Avala, Āvāla, Avālā, Avāla: 12 definitions

Introduction:

Avala means something in Hinduism, Sanskrit, Marathi, Tamil. If you want to know the exact meaning, history, etymology or English translation of this term then check out the descriptions on this page. Add your comment or reference to a book if you want to contribute to this summary article.

In Hinduism

Ayurveda (science of life)

Source: Advances in Zoology and Botany: Ethnomedicinal List of Plants Treating Fever in Ahmednagar District of Maharashtra, India

Āvalā (or Āvaḻā) in the Marathi language refers to the medicinal tree “Emblica officinalis Gaertn. Syn. Phyllanthes emblica L.”, and is used for ethnomedicine treatment of Fever in Ahmednagar district, India. The parts used are: “Dried mature fruits”. Instructions for using the tree named Āvalā: The dried mature powdered fruits along with the fruits of Hirda (Terminalia chebula) and Behda (Terminalia belerica) 2 g each—given orally.

Ayurveda book cover
context information

Āyurveda (आयुर्वेद, ayurveda) is a branch of Indian science dealing with medicine, herbalism, taxology, anatomy, surgery, alchemy and related topics. Traditional practice of Āyurveda in ancient India dates back to at least the first millenium BC. Literature is commonly written in Sanskrit using various poetic metres.

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Languages of India and abroad

Marathi-English dictionary

Source: DDSA: The Molesworth Marathi and English Dictionary

avala (अवल).—ad ( A) At first; at the beginning. 2 Used as adj First, chief, greatest, highest. 3 Used as s f The first or earlier part. Ex. pāvasānēṃ a0 sādhalī akhērī ghālavilī.

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avalā (अवला).—m (Better avalēṃ) An oar.

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avaḷa (अवळ).—a (avaḷaṇēṃ) Tight, firm, fast, close. 2 Narrow, slender, slim, contracted--as the neck, wrist, a tube.

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avaḷā (अवळा).—m (āmalaka S) Emblic myrobalan, Phyllanthus emblica. Pr. a0 pikāyācā nāhīṃ samudra sukāyācā nāhīṃ Impossibles never come to pass. 2 fig. The knob or boss of the pillar of a lāmbaṇa- divā or a samaī; an ornamental knob gen. a0 dēūna bēla (or kōvhaḷā) kāḍhaṇārā That gives a myrobalan and demands or takes a pompion; that exacts or expects much in return for a little. avaḷē udhaḍaṇēṃ g. of o. To scold coarsely: also to beat violently; to tear to pieces. (Lit. To rip up the avaḷē in making avaḷakaṭhī.)

Source: DDSA: The Aryabhusan school dictionary, Marathi-English

avala (अवल).—ad At first. a First, chief, great- est, highest. f The earlier part.

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avaḷa (अवळ).—a Tight, firm, contracted, narrow.

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avaḷā (अवळा).—m Emblic myrobalan. avaḷā dēūna kōhaḷā kāḍhaṇārā That exacts much in return for a little.

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āvaḷā (आवळा).—a That is in the common state, neither in the state of defile- ment nor in that of perfect purity.

context information

Marathi is an Indo-European language having over 70 million native speakers people in (predominantly) Maharashtra India. Marathi, like many other Indo-Aryan languages, evolved from early forms of Prakrit, which itself is a subset of Sanskrit, one of the most ancient languages of the world.

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Sanskrit dictionary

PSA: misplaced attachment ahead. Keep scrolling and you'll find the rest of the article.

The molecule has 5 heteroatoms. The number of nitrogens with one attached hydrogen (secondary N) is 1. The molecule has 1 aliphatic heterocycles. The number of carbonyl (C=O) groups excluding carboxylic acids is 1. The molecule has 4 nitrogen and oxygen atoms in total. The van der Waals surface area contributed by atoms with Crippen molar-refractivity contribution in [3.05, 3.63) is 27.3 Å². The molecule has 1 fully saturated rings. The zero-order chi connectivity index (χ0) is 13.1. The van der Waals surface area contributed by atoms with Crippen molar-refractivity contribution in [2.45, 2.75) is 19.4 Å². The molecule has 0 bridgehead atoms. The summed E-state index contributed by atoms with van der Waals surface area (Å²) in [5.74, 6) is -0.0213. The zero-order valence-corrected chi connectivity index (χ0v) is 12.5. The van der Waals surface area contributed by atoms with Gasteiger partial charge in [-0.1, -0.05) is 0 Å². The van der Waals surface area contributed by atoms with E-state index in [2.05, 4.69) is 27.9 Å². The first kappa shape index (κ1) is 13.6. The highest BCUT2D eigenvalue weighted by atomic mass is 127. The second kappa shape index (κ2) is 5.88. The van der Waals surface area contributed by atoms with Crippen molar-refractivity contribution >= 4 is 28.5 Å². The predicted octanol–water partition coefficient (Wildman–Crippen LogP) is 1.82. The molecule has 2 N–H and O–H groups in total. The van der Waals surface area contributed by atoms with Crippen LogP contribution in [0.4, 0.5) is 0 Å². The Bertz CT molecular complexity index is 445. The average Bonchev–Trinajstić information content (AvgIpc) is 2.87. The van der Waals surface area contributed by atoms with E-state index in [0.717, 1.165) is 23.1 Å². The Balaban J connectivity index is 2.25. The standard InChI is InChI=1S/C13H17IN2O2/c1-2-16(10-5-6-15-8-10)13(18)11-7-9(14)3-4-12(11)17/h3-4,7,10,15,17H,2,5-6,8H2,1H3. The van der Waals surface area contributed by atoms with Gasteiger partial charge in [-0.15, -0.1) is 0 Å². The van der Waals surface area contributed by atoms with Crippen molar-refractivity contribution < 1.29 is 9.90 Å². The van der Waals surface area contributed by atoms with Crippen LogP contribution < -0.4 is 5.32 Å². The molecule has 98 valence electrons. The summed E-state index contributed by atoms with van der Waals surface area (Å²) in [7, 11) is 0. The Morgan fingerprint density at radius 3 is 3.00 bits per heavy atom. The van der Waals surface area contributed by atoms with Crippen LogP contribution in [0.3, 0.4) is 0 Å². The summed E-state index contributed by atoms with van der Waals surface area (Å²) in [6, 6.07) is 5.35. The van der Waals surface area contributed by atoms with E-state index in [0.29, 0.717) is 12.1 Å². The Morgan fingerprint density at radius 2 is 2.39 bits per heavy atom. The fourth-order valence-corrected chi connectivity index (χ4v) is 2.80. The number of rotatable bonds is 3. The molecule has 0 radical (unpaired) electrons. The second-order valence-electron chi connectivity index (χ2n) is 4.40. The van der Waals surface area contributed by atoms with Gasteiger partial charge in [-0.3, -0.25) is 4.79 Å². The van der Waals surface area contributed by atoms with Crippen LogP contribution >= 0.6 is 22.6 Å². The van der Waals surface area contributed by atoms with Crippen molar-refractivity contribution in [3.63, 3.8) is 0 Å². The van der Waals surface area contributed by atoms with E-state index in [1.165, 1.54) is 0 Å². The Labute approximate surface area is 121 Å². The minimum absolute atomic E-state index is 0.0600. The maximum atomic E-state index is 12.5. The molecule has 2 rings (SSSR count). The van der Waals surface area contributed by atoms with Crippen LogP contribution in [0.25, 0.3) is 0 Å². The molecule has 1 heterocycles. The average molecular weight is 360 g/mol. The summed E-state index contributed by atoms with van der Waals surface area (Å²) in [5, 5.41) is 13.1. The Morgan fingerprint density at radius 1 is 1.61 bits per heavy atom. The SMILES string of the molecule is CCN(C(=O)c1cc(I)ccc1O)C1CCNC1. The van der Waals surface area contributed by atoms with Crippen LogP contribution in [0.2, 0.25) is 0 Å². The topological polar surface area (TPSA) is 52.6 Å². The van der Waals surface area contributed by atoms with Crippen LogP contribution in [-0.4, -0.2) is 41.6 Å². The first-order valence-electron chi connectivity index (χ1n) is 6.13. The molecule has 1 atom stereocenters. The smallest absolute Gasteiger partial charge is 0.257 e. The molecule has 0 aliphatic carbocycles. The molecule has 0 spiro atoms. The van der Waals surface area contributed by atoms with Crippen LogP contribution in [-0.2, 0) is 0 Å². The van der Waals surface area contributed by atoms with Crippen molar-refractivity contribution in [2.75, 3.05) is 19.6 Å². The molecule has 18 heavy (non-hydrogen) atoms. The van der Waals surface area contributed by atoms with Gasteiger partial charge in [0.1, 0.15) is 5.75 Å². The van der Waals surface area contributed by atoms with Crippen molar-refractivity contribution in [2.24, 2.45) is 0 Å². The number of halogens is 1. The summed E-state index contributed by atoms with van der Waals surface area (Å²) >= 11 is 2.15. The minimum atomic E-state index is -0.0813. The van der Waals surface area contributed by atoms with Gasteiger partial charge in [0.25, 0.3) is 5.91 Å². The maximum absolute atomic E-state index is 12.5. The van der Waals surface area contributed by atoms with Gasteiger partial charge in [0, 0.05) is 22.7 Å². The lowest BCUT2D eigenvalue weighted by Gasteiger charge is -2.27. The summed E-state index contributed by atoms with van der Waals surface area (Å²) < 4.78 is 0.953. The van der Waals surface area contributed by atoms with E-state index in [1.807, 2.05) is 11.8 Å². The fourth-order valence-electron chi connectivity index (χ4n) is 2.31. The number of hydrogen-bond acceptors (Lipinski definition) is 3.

Source: DDSA: The practical Sanskrit-English dictionary

Āvāla (आवाल).—[ā-val-ṇic ac Tv.] A basin for water round the root of a tree; cf. आलवालम् (ālavālam).

Derivable forms: āvālam (आवालम्).

Source: Cologne Digital Sanskrit Dictionaries: Shabda-Sagara Sanskrit-English Dictionary

Āvāla (आवाल).—n.

(-laṃ) A basin for water round the foot of a tree. E. āṅ before vala to move, ghañ affix; also ālavāla.

Source: Cologne Digital Sanskrit Dictionaries: Monier-Williams Sanskrit-English Dictionary

Āvāla (आवाल):—m. a basin of water round the foot of a tree (= ālavāla q.v.), [cf. Lexicographers, esp. such as amarasiṃha, halāyudha, hemacandra, etc.]

Source: Cologne Digital Sanskrit Dictionaries: Yates Sanskrit-English Dictionary

Āvāla (आवाल):—[ā-vāla] (laṃ) 1. n. See āvāpa.

[Sanskrit to German]

Avala in German

context information

Sanskrit, also spelled संस्कृतम् (saṃskṛtam), is an ancient language of India commonly seen as the grandmother of the Indo-European language family (even English!). Closely allied with Prakrit and Pali, Sanskrit is more exhaustive in both grammar and terms and has the most extensive collection of literature in the world, greatly surpassing its sister-languages Greek and Latin.

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Kannada-English dictionary

Source: Alar: Kannada-English corpus

Avaḷa (ಅವಳ):—[noun] = ಅವಳಿ [avali].

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Āvāla (ಆವಾಲ):—[noun] a basin or trench round the root of a tree for water.

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Āvāḷa (ಆವಾಳ):—[noun] = ಆವಾಲ [avala].

context information

Kannada is a Dravidian language (as opposed to the Indo-European language family) mainly spoken in the southwestern region of India.

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Tamil dictionary

Source: DDSA: University of Madras: Tamil Lexicon

Avālā (அவாலா) noun Food; உணவு. [unavu.] Local usage

context information

Tamil is an ancient language of India from the Dravidian family spoken by roughly 250 million people mainly in southern India and Sri Lanka.

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See also (Relevant definitions)

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